Heading out to check on the Port Orleans Riverside Resort. We’ll take a look at the French Quarter next. The Riverside is my third favorite of the Walt Disney World moderate resorts. It’s strikingly beautiful, but I’m less crazy about the immense size, bus situation, and overall amenities. If I’m looking to stay at a resort as spread out as the Riverside, I prefer the Coronado Springs’ pool, health club, fitness center, dedicated bus service, and dining options. With the recent room refurbishments at both the Riverside and French Quarter, they are much closer to the Coronado in terms of in-room amenities. Before, the Coronado enjoyed queen beds and much nicer furnishings. That distinction no longer comes into play, though I still prefer the Coronado’s wood doors that separate the sleeping area from the vanity area. But I’m nit-picking obnoxiously with that one. You can hit me. And when I say hit me, of course I’m talking about throwing your monitor against the wall. But trust me, I feel a little pinch every time someone does that. Click here for my lengthy look at the Coronado Springs Resort.
As far as the Riverside versus the French Quarter, the French Quarter is my favorite of the moderate resorts. While it isn’t going to win any awards on aesthetics, the fact that it’s so compact is hard to overlook. You can’t be more than a five minute walk away from the Sassagoula Floatworks quick service for your morning bagel and hot cocoa, the pool for a quick dip, the bus stop after a restful break, or the boat dock for an evening at Downtown Disney. Anyone that has marched the 30 minute round trip from the Ranchos section of the Coronado Springs Resort to Cafe Rix for a doughnut and coffee can attest to how nice it would be to walk seven minutes instead. There’s also just one bus stop at the front of the resort. French Quarter and Riverside often share buses and the French Quarter is always picked up and dropped off first, except for the Downtown Disney route that operates in reverse. That means French Quarter guests will almost always get seats on the way to the theme parks, whereas Riverside guests are much more likely to stand.
On the flip side, Riverside beats out French Quarter in a number of categories. Its quick service eatery is far larger, with superior offerings and a healthier variety. The French Quarter doesn’t have a table service restaurant, while the Riverside features Boatwright’s. Riverside’s pool blows French Quarter’s out of the water, to be as cliche as humanly possible. Somewhat more debatable is the lounge area, though I give that to the Riverside as well. It’s also much easier to board the boat to Downtown Disney from the Riverside. French Quarter guests only board if there’s room after first picking up Riverside guests.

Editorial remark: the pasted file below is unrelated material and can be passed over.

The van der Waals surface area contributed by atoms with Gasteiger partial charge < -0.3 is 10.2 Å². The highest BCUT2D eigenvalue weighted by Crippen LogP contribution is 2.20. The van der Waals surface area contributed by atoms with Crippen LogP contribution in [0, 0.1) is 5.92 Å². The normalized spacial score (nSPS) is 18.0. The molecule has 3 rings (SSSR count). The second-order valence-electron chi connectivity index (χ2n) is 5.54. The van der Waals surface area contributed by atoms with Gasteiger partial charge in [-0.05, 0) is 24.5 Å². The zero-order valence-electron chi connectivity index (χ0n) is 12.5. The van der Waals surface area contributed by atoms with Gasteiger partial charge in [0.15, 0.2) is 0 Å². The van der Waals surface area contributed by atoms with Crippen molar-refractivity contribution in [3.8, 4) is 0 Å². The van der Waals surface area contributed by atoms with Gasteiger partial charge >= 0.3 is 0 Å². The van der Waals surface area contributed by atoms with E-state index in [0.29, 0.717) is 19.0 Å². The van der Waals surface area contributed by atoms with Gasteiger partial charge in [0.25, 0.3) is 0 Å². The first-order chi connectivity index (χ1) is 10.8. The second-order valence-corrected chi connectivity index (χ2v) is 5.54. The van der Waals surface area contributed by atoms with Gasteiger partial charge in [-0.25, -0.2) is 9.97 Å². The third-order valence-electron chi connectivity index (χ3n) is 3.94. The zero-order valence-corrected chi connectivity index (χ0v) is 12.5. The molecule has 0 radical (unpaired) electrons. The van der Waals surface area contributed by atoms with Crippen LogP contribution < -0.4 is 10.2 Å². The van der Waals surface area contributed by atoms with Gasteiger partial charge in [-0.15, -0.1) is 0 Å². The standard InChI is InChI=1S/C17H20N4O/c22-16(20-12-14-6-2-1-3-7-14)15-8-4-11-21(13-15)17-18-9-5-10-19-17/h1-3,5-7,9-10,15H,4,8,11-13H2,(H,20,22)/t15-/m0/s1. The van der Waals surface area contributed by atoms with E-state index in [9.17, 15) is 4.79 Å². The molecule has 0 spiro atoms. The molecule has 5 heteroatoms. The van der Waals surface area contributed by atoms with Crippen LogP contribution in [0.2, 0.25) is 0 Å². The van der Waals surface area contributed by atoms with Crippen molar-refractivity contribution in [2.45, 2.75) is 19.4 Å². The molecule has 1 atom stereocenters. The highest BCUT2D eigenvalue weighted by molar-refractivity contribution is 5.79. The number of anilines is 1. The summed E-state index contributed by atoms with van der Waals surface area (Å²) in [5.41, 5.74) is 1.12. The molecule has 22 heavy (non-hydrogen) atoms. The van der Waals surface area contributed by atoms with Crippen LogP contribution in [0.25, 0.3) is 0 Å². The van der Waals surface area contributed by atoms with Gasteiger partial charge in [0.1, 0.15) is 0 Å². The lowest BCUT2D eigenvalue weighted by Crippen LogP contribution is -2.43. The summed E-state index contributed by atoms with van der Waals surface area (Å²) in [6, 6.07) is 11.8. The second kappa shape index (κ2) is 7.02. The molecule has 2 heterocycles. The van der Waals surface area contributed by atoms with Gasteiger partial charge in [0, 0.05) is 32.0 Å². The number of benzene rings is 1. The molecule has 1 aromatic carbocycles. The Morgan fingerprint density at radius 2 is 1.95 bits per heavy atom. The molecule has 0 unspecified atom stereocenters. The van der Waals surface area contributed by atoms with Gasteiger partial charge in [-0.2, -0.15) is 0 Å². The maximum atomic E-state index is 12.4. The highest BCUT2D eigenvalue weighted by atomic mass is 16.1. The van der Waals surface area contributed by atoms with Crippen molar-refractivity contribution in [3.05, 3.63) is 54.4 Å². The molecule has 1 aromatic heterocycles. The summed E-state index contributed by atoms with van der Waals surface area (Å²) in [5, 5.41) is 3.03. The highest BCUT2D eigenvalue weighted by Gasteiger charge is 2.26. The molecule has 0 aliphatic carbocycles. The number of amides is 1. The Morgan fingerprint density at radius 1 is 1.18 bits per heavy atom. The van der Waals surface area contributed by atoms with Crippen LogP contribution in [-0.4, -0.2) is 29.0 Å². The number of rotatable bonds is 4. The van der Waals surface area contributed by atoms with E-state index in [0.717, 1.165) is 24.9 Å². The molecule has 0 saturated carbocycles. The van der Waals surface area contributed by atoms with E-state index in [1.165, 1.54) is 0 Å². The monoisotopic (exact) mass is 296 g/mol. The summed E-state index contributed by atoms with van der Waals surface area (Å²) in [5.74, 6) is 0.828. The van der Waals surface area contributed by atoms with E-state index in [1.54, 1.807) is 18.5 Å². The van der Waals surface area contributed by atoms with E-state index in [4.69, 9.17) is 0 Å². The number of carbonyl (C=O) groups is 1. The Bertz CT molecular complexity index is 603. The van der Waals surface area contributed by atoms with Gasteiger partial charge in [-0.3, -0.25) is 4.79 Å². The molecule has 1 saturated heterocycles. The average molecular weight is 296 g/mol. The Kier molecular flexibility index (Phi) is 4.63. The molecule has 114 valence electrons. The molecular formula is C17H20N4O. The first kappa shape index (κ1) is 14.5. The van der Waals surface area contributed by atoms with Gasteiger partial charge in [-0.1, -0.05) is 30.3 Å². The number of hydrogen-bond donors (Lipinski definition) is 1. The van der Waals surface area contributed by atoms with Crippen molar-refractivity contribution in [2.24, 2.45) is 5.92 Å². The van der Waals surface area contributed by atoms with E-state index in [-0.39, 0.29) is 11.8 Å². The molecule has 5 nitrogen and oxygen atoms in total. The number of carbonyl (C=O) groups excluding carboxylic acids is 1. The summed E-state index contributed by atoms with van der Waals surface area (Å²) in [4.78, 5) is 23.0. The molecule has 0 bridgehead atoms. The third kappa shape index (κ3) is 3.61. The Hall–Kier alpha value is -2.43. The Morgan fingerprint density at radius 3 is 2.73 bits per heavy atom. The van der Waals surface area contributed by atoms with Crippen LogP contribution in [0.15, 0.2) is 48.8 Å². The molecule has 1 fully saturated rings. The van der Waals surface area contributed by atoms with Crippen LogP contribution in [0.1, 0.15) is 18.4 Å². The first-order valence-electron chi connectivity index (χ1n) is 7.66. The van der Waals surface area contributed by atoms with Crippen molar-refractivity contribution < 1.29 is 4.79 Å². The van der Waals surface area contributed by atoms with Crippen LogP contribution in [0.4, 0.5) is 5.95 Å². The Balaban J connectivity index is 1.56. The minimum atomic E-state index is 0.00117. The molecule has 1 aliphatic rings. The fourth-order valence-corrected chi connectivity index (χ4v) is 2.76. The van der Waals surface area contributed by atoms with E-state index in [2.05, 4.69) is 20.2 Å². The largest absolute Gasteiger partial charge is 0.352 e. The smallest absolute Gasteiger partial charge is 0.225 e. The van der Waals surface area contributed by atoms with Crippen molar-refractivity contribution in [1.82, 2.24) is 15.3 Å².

Also at the Riverside, rooms in the Alligator Bayou section can theoretically sleep up to five people, though it’s a tight fit. With the renovation, more comfortable Murphy beds have been installed in place of the smaller, less comfortable trundle beds. However, it’s no longer possible to request an additional roll-away bed in any Magnolia Bend room, including the new Royal Guest Rooms. The same is true at the French Quarter, where all rooms officially sleep four people.
The size of the Riverside can be mitigated if you book a preferred room in Alligator Bayou buildings 14, 15, 18, or 27. However, these rooms now book as a separate category that costs an additional $25/night, or $175 over a seven night stay.
In my last post, Bryan informed us that “A couple of your pics looked like crap.” So I’ve decided to “one up you” and downsample every image in this post to 14.18 pixels. We’ll start out at the Riverside’s main bus stop and work our way inside. A better comment: “If you asked my boys what the best part of our last trip was, they will tell you ‘seeing the gorilla pooping over the cliff and we got a picture of it!’ I just had to throw this out there with all the butt talk!” I’m not sure how we descended this far into the bowels of the Internet, but I’m not complaining.
The lobby refurbishment continues. It should be completed by the middle of June. It shouldn’t affect your stay in any meaningful way. Beginning Thursday, online check-in may take place out here and concierge services will be offered across the way in front of the River Roost.
This is the main check-in area with the refurbishment walls to the left. On Thursday, that area will reopen and the area we’re currently looking at will be walled off.
The theme is probably lost on most people. The main registration area is supposed to make you feel like you’re booking passage with the Sassagoula Steamboat Company. We’ll be seeing a lot of Sassagoula references throughout our walk, not to mention both resorts border the Sassagoula River. In “real life,” the cities listed above all border the Mississippi River.
Fulton’s General Store is the resort’s main gift shop. Inside, you’ll find the usual merchandise:
This was the first time I had ever seen a 24-pack of beer in a Disney gift shop. That case of Heineken would run you $42, which isn’t just crazy in the grand scheme of things. This is the same store that sells 6-packs of Budweiser, Bud Light, Coors Lights, and Miller Light for $15 or individually at $5.25/can. $1.75 a pop for Heineken isn’t just insanity.